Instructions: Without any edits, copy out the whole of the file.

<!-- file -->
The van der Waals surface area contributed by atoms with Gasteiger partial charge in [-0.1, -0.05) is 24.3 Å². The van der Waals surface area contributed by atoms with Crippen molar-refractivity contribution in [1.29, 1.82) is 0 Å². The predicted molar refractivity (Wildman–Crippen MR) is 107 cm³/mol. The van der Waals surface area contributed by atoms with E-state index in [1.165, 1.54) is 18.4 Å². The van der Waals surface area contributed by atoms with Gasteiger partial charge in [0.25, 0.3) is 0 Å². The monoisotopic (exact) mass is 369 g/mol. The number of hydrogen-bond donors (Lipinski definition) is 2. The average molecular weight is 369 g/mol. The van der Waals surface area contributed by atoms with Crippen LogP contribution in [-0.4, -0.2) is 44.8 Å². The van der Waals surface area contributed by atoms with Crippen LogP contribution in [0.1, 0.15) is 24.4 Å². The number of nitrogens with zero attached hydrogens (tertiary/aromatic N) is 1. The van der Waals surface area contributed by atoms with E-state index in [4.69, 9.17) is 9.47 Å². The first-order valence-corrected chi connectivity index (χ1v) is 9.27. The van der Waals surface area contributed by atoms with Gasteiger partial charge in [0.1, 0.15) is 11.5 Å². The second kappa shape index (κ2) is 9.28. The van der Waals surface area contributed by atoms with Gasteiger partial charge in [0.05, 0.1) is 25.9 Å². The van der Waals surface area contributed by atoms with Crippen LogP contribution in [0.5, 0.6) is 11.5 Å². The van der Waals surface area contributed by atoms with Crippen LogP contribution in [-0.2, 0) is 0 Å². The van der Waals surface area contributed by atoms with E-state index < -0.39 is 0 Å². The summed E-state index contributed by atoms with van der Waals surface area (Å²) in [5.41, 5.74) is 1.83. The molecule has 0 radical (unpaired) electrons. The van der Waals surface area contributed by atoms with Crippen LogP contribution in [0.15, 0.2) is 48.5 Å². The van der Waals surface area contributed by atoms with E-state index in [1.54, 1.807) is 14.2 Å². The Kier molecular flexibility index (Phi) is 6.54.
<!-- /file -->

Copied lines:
The van der Waals surface area contributed by atoms with Gasteiger partial charge in [-0.1, -0.05) is 24.3 Å². The van der Waals surface area contributed by atoms with Crippen molar-refractivity contribution in [1.29, 1.82) is 0 Å². The predicted molar refractivity (Wildman–Crippen MR) is 107 cm³/mol. The van der Waals surface area contributed by atoms with E-state index in [1.165, 1.54) is 18.4 Å². The van der Waals surface area contributed by atoms with Gasteiger partial charge in [0.25, 0.3) is 0 Å². The monoisotopic (exact) mass is 369 g/mol. The number of hydrogen-bond donors (Lipinski definition) is 2. The average molecular weight is 369 g/mol. The van der Waals surface area contributed by atoms with Crippen LogP contribution in [-0.4, -0.2) is 44.8 Å². The van der Waals surface area contributed by atoms with Crippen LogP contribution in [0.1, 0.15) is 24.4 Å². The number of nitrogens with zero attached hydrogens (tertiary/aromatic N) is 1. The van der Waals surface area contributed by atoms with E-state index in [4.69, 9.17) is 9.47 Å². The first-order valence-corrected chi connectivity index (χ1v) is 9.27. The van der Waals surface area contributed by atoms with Gasteiger partial charge in [0.1, 0.15) is 11.5 Å². The second kappa shape index (κ2) is 9.28. The van der Waals surface area contributed by atoms with Gasteiger partial charge in [0.05, 0.1) is 25.9 Å². The van der Waals surface area contributed by atoms with Crippen LogP contribution in [0.5, 0.6) is 11.5 Å². The van der Waals surface area contributed by atoms with Crippen LogP contribution in [-0.2, 0) is 0 Å². The van der Waals surface area contributed by atoms with E-state index < -0.39 is 0 Å². The summed E-state index contributed by atoms with van der Waals surface area (Å²) in [5.41, 5.74) is 1.83. The molecule has 0 radical (unpaired) electrons. The van der Waals surface area contributed by atoms with Crippen LogP contribution in [0.15, 0.2) is 48.5 Å². The van der Waals surface area contributed by atoms with E-state index in [1.54, 1.807) is 14.2 Å². The Kier molecular flexibility index (Phi) is 6.54.